Class 4: "Dinosaur C.S.I."
Instructor: Lindsay Kastroll
Dinosaurs left more behind than just their bones and skin. They also left footprints, coprolites, and other evidence of their day-to-day life. We will examine different types of dinosaur fossils and how each informs paleontologists about dinosaur behavior, just like how crime scene investigators use physical evidence from a crime to piece together the story of what happened!
INSTRUCTOR: LINDSAY KASTROLL is a paleontology student and museum volunteer with a special interest in dinosaurs. Following her recent graduation from California University of Pennsylvania with degrees in Biology and Geology, she will be attending a master’s program in Biological Sciences at the University of Alberta starting in Fall 2022 where she will complete research on ornithischian dinosaurs: think things like Triceratops, Ankylosaurus, and Stegosaurus. She got her start volunteering with the Carnegie Museum of Natural History writing “Mesozoic Monthly,” a series of deep dives on prehistoric creatures for the museum blog.
People's University: Dinosaurs!
Class 1: Thursday, July 21 — 7PM - What is a Dinosaur? - Instructor: Lindsay Kastroll
Class 2: Thursday, July 28 — 7PM-The Dinosaur Family Tree - Instructor: Lindsay Kastroll
Class 3: Thursday, Aug. 4 — 7PM - Tectonics & Dinosaur Dispersal - Instructor: Lindsay Kastroll
Class 4: Thursday, Aug. 11 — 7PM - Dinosaur C.S.I. - Instructor: Lindsay Kastroll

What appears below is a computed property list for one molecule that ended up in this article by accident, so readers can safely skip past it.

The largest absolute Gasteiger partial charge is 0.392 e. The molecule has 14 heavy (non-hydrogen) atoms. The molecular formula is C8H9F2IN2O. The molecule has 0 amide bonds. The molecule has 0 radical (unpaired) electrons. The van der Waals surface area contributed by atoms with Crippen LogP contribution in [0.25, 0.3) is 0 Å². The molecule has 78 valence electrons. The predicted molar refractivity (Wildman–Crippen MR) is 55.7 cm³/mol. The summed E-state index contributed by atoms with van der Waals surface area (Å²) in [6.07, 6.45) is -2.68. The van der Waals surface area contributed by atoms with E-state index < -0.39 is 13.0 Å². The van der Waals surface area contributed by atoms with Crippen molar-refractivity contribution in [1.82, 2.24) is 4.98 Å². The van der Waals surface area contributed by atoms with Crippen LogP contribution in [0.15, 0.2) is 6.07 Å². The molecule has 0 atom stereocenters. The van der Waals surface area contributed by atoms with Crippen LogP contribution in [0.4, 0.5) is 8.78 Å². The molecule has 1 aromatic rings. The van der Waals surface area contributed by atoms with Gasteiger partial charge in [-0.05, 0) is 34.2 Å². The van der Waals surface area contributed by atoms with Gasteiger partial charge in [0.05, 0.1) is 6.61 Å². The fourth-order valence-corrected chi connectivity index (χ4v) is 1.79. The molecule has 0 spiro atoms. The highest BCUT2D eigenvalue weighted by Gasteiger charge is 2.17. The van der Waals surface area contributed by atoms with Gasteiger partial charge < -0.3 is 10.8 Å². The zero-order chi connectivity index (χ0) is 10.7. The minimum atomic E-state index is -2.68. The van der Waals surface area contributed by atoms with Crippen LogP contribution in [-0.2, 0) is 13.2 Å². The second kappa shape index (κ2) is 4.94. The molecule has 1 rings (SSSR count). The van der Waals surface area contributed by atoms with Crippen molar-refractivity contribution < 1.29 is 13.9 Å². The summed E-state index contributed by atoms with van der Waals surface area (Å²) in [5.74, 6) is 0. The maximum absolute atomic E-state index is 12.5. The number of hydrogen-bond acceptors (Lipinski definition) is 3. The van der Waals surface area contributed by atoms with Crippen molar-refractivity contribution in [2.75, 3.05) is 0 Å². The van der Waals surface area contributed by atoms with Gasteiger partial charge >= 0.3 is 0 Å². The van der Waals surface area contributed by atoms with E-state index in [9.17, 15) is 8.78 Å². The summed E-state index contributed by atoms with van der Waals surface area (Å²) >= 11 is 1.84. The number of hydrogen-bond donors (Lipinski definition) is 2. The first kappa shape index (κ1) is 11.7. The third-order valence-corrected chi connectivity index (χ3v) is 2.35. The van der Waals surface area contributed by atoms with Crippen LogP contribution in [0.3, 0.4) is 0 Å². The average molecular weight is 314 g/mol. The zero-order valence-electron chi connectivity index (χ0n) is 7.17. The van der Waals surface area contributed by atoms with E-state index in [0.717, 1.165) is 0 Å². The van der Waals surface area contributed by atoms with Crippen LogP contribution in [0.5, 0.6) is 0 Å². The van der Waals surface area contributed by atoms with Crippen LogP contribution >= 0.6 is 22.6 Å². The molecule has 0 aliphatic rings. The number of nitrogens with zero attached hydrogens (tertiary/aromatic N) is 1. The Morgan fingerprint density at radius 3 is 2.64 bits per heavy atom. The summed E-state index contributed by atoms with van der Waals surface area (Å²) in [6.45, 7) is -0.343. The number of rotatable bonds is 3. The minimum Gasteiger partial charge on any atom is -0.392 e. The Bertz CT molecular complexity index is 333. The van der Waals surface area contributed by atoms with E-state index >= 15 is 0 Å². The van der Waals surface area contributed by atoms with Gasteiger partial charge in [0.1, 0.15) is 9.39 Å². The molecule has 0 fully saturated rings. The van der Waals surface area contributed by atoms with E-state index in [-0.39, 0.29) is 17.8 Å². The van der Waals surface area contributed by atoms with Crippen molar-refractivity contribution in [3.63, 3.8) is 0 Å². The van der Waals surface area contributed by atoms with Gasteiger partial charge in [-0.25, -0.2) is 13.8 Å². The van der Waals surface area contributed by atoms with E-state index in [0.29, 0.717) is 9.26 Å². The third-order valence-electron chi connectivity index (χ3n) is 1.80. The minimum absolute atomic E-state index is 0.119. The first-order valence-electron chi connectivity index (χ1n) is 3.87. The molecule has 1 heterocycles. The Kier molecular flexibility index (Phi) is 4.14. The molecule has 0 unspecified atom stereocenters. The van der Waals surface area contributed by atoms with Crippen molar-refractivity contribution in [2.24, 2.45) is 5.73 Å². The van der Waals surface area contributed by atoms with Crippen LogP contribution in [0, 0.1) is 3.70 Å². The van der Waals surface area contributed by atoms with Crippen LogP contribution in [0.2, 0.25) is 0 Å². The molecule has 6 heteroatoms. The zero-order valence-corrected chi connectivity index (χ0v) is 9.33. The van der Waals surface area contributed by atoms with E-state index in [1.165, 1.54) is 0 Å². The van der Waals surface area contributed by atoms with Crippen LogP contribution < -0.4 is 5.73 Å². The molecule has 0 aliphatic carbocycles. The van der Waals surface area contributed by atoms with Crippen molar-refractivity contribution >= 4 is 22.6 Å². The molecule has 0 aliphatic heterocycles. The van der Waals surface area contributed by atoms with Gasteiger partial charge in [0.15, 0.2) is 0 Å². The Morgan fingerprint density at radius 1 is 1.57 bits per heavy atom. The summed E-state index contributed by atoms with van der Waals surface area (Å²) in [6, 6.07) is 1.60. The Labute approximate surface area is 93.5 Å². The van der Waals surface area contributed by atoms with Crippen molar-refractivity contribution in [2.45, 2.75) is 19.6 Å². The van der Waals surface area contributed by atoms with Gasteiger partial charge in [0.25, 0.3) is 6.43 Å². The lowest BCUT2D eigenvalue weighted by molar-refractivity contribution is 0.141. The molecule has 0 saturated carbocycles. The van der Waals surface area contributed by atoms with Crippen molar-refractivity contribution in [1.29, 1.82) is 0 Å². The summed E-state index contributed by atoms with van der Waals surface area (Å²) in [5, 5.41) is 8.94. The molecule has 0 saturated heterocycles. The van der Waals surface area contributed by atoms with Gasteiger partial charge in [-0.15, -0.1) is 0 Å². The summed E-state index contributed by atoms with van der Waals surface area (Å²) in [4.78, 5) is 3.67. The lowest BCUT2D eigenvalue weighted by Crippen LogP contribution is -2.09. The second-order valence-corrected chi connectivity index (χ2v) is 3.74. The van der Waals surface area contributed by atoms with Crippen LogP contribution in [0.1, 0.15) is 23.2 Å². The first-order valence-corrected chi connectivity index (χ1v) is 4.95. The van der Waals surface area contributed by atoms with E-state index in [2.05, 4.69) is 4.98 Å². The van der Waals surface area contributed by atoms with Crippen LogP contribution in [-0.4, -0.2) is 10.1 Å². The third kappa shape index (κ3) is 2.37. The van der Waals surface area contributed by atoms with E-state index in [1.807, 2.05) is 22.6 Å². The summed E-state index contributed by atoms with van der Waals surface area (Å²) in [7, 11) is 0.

Class 5: Thursday, Aug. 18 — 7PM - Dinosaur Species of Jurassic Park - Instructor: Taylor McCoy
Class 6: Thursday, Aug. 25 — 7PM - The Evolution of Flight- Instructor: Taylor McCoy
Class 7: Thursday, Sept. 1 — 7PM - The End of Dinosaurs and Rise of Mammals - Instructor: Dr. A.R. West
Class 8: Thursday, Sept. 8 — 6PM - Finale Field Trip to Carnegie Museum of Natural History - Instructor and Guide: Dr. Matthew Lamanna
The ideal textbook for non-science majors, this lively and engaging introduction encourages students to ask questions, assess data critically and think like a scientist. Building on the success of previous editions, Dinosaurs has been thoroughly updated to include new discoveries in the field, such as the toothed bird specimens found in China and recent discoveries of dinosaur soft anatomy. Illustrations by leading paleontological illustrator John Sibbick and new, carefully-chosen photographs, clearly show how dinosaurs looked, lived and their role in Earth history. Making science accessible and relevant through clear explanations and extensive illustrations, thetext guides students through the dinosaur groups, emphasizing scientific concepts rather than presenting endless facts. Grounded in the common language of modern evolutionary biology – phylogenetic systematics – students learn to think about dinosaurs the way that professional paleontologists do.
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In 1951, the Ohio County Public Library's librarian, Virginia Ebeling, referenced British historian Thomas Carlyle, who said, “the public library is a People’s University,” when she initiated a new adult education program with that name. Miss Ebeling charged the library with the responsibility of reaching “as many people in the community as possible.” In keeping with that tradition of public libraries as sanctuaries of free learning for all people, the Ohio County Public Library revived the series in 2010.
The People’s University features courses (taught by experts in each subject) that enable patrons to pursue their goal of lifelong learning in classic subjects such as history, music appreciation, philosophy, and literature. Patrons may attend as many classes as they wish. There are no tests of other requirements and all programs are free and open to the public. For more information about PU: The Cold War, EMAIL US, visit ohiocountylibrary.org, or call the library at 304-232-0244.